### Author Topic: Theory - Coil Calculations to Restrict Amps (CONFIRMED)  (Read 26280 times)

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##### Re: Theory - Coil Calculations to Restrict Amps
« Reply #8 on: September 20, 2012, 21:47:23 pm »
Thats the idea but you must think in terms of impedance... an voltage...

The impedance of the secondary that will be reflected to the primary...

so thats why i based my theory on volts not current...

I mean you don't input 12v 1 amp

12v 1 amp are feed by the source if required by the reflected impedance....

Regards

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##### Re: Theory - Coil Calculations to Restrict Amps
« Reply #9 on: September 20, 2012, 22:22:33 pm »
Thats the idea but you must think in terms of impedance... an voltage...

The impedance of the secondary that will be reflected to the primary...

so thats why i based my theory on volts not current...

I mean you don't input 12v 1 amp

12v 1 amp are feed by the source if required by the reflected impedance....

Regards

Obviously, it was simply an example.  But determining ratios by such does apply.  Whether it is 1A, 5A or 100A, the ratios should be the same.  Current always matters when transforming power simply due to the equation P=VA and again power in equals power out for all transformers (assuming no losses).

The only difference here is that the primary's power is being divided into three output coils.

TS
« Last Edit: September 21, 2012, 04:58:19 am by timeshell »

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##### Re: Theory - Coil Calculations to Restrict Amps
« Reply #10 on: September 21, 2012, 05:44:21 am »
Yes you are right but not conceptually correct...

What i mean is that the three "output coils" and load set the load at the input so is not that correct saying that you input and this input is transformed... The power into the load is equal to or less than power coming out of the source...  pointless but just to clear out
A transformer transforms voltage, current flows according to the impedance... a bigger coil bigger voltage bigger impedance less current...

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##### Re: Theory - Coil Calculations to Restrict Amps
« Reply #11 on: September 21, 2012, 12:02:56 pm »
Yes you are right but not conceptually correct...

What i mean is that the three "output coils" and load set the load at the input so is not that correct saying that you input and this input is transformed... The power into the load is equal to or less than power coming out of the source...  pointless but just to clear out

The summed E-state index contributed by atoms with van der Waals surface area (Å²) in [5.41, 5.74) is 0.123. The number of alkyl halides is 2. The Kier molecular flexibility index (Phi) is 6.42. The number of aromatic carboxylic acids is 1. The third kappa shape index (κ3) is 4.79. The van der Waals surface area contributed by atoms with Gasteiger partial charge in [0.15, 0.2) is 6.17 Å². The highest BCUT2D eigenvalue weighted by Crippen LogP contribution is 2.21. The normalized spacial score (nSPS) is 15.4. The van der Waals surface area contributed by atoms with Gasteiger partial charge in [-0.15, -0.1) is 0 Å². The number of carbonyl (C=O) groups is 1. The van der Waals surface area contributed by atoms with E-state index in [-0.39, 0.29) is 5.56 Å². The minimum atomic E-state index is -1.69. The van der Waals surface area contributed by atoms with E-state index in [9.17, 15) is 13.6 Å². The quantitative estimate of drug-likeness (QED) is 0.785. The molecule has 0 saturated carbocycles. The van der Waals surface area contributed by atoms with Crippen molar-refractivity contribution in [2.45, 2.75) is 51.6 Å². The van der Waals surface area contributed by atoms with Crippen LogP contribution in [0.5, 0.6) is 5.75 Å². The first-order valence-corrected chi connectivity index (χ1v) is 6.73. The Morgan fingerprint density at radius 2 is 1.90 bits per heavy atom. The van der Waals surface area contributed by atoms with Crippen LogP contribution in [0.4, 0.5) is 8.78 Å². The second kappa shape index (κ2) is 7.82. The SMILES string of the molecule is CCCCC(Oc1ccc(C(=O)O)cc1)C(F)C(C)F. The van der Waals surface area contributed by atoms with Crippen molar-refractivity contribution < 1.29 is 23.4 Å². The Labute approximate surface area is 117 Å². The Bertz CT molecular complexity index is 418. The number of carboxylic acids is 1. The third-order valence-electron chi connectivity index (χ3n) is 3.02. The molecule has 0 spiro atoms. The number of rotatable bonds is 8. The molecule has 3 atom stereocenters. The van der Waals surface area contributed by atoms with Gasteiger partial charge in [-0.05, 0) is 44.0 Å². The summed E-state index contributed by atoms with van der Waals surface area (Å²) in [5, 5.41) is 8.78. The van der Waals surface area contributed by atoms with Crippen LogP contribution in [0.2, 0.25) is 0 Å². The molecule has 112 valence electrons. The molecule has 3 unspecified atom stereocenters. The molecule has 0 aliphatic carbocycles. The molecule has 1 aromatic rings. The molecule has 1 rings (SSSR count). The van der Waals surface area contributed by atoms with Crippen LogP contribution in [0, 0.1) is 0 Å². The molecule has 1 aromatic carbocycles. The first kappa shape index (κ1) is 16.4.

A transformer transforms voltage, current flows according to the impedance... a bigger coil bigger voltage bigger impedance less current...

The impedance may control the current to some degree, yes, but the transformer transforms power.  In electrical physics power (P) = voltage (V) * amperage (A).  So both voltage and amperage levels are transformed in the process.

TS
« Last Edit: September 21, 2012, 20:33:23 pm by timeshell »

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##### Re: Theory - Coil Calculations to Restrict Amps
« Reply #12 on: September 23, 2012, 15:42:31 pm »

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##### Re: Theory - Coil Calculations to Restrict Amps
« Reply #13 on: September 23, 2012, 16:35:35 pm »
Hello ts i just watched your video... it seems in the other video it was locking better isn't ?

I got great news...

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##### Re: Theory - Coil Calculations to Restrict Amps
« Reply #14 on: September 23, 2012, 16:57:18 pm »
Nobody comments on water type. Water varries and we believe stan used well water which is very clean but in his case also very hard, 32 grains hard.

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##### Re: Theory - Coil Calculations to Restrict Amps
« Reply #15 on: September 23, 2012, 17:51:28 pm »
My best guess is that the purer is the water the better it would be to apply high voltage fields at higher efficiency...